Juneau will get the rare opportunity next week to discuss the war in Iraq with a U.S. senator.
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A Community Forum on the Iraq War with Sen. Lisa Murkowski, R-Alaska, is scheduled 4:30-6:30 p.m. Tuesday at Centennial Hall. Additional community discussion will follow from 6:30-7:30 p.m. The forum is sponsored by the University of Alaska Southeast, Juneau World Affairs Council, Juneau League of Women Voters and Juneau People for Peace and Justice.
"I would certainly commend Sen. Murkowski for agreeing to do this," said David Noon, a UAS history professor who will be on the panel. "On the other hand, it is kind of sad that it has taken three years for this type of conversation to happen."
The event sprung from a private teleconference Murkowski had early in the year with several members of Juneau People for Peace and Justice. The peace activists have since been working to find a date when the senator could meet with the public to further the discussion.
Judith Maier, one of the event's organizers and a member of the pro-peace group, said it is pretty unusual for a conservative politician to attend a forum in a relatively liberal community.
to suggest questions for the forum, visit: http://www.ptialaska.net/~morning/iraqforum.html
"I don't know if senators in any of the other 'red states' have engaged their constituents in talking about Iraq," she said. "So it's very impressive that she's willing to do that."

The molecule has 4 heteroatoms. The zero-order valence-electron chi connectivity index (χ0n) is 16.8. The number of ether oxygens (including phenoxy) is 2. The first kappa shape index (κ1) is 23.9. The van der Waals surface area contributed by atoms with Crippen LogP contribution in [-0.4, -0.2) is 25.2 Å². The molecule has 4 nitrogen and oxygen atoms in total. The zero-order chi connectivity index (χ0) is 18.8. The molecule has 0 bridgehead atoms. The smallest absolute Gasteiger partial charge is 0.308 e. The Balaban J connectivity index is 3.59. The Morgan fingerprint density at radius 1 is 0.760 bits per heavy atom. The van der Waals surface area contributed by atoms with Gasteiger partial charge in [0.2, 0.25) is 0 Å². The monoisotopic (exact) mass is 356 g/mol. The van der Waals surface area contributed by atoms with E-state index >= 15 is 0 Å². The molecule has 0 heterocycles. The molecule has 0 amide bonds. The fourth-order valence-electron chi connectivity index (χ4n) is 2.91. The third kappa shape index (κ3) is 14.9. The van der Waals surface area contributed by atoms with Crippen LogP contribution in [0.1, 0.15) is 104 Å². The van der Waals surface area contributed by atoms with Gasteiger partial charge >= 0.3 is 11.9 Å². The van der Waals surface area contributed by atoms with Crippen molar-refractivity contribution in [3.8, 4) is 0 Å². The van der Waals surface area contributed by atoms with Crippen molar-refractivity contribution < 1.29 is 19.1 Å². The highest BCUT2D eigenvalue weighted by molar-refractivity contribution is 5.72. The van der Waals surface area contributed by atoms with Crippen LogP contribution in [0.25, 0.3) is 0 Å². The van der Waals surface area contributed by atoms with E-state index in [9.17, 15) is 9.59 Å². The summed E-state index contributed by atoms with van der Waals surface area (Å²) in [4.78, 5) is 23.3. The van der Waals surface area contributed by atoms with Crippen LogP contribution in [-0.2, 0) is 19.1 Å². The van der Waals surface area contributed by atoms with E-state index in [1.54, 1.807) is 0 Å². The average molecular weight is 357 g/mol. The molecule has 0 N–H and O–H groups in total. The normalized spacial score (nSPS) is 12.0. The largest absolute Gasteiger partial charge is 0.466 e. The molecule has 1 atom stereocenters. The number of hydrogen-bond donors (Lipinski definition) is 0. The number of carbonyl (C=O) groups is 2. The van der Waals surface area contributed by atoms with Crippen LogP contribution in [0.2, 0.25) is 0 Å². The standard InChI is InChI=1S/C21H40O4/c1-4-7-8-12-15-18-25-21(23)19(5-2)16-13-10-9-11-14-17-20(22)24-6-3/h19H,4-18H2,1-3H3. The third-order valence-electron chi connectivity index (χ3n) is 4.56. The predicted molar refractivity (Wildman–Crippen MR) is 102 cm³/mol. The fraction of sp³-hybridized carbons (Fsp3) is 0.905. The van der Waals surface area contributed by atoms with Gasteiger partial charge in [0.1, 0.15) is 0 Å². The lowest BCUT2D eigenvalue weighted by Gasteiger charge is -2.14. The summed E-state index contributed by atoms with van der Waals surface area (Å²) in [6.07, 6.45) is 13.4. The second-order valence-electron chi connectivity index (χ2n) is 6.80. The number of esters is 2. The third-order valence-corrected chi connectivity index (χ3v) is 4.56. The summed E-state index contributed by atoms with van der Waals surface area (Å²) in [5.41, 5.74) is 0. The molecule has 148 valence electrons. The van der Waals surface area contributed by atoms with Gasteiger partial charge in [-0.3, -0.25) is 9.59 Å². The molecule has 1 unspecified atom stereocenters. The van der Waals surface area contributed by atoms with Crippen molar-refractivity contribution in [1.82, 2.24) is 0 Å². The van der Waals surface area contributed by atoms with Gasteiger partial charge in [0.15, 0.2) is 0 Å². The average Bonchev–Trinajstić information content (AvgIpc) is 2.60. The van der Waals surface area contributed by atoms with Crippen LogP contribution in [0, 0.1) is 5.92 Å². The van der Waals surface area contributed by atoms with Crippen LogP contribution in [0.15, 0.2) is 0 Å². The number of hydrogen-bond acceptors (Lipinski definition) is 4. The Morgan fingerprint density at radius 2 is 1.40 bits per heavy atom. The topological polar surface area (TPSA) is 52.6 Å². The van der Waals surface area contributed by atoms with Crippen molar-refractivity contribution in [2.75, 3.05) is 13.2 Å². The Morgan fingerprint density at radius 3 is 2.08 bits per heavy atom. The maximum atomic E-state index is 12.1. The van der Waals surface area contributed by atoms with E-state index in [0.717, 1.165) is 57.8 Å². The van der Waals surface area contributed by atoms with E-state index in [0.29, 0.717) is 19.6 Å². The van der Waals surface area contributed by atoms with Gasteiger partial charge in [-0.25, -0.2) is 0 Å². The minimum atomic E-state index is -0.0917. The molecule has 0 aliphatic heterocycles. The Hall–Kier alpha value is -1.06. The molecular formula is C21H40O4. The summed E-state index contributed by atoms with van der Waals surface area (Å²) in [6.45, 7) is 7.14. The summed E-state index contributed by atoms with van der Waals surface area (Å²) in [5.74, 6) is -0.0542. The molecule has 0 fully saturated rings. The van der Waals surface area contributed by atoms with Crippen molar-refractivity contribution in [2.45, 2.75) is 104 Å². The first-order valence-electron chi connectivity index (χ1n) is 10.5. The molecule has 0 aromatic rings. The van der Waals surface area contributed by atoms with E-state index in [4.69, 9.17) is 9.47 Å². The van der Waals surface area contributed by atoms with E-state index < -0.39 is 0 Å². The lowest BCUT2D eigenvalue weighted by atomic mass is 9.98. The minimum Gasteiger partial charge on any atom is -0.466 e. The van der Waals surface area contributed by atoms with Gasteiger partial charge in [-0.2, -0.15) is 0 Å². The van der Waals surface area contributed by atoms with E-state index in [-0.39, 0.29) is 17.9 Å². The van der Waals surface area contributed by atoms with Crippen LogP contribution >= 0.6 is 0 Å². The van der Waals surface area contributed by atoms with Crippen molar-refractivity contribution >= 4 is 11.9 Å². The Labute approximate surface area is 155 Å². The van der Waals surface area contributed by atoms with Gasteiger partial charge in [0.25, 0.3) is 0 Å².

Calls to Murkowski's communications staff were not returned by press time.
Rich Moniak, another forum organizer with Juneau People for Peace and Justice, said the sponsors want the forum to be equally balanced with different political perspectives so it can be engaging and informative.
"I think we have some common beliefs," he said. "I don't think war is a place anybody in the country prefers us to be. If we look at it from that perspective, then we all have a common goal."
Juneau Mayor Bruce Botelho will open the forum, Alaska Supreme Court Justice Walter Carpeneti will be the moderator, and Noon will be on the panel with Murkowski. Moniak said organizers have been working to get a particular local representative from the Alaska National Guard, who served in Iraq, but there have been some challenges getting the authorization from the chain of command.
Moniak, who has a 25-year-old son serving his second tour in Iraq, said he hopes people will come away from the forum feeling better informed and that every citizen's voice counts.
"We want to be heard," he said. "We want a voice. We want our ideas to be part of the discussion."
Noon said he hopes the forum will be a chance to learn about and discuss new ideas regarding the war, not recycled information that has been heard time and again on cable television and in letters to the editor.
"I hope it's a conversation that takes place with cool tempers," he said. "I always worry about events like this kind of reverting back to the predictable arguments."
Moniak said organizers had hoped both Sen. Ted Stevens, R-Alaska, and Rep. Don Young, R-Alaska, would participate in the forum, but he said they did not respond to the invitation. He said Murkowski's commitment to participate is a sincere message that she cares about the voices of her constituents.
Moniak said he thinks it is important for politicians to show that they still care about voters after ballots have been cast, and vice versa.
"Once they're in office, if we lose touch with them, they'll lose touch with us," he said.
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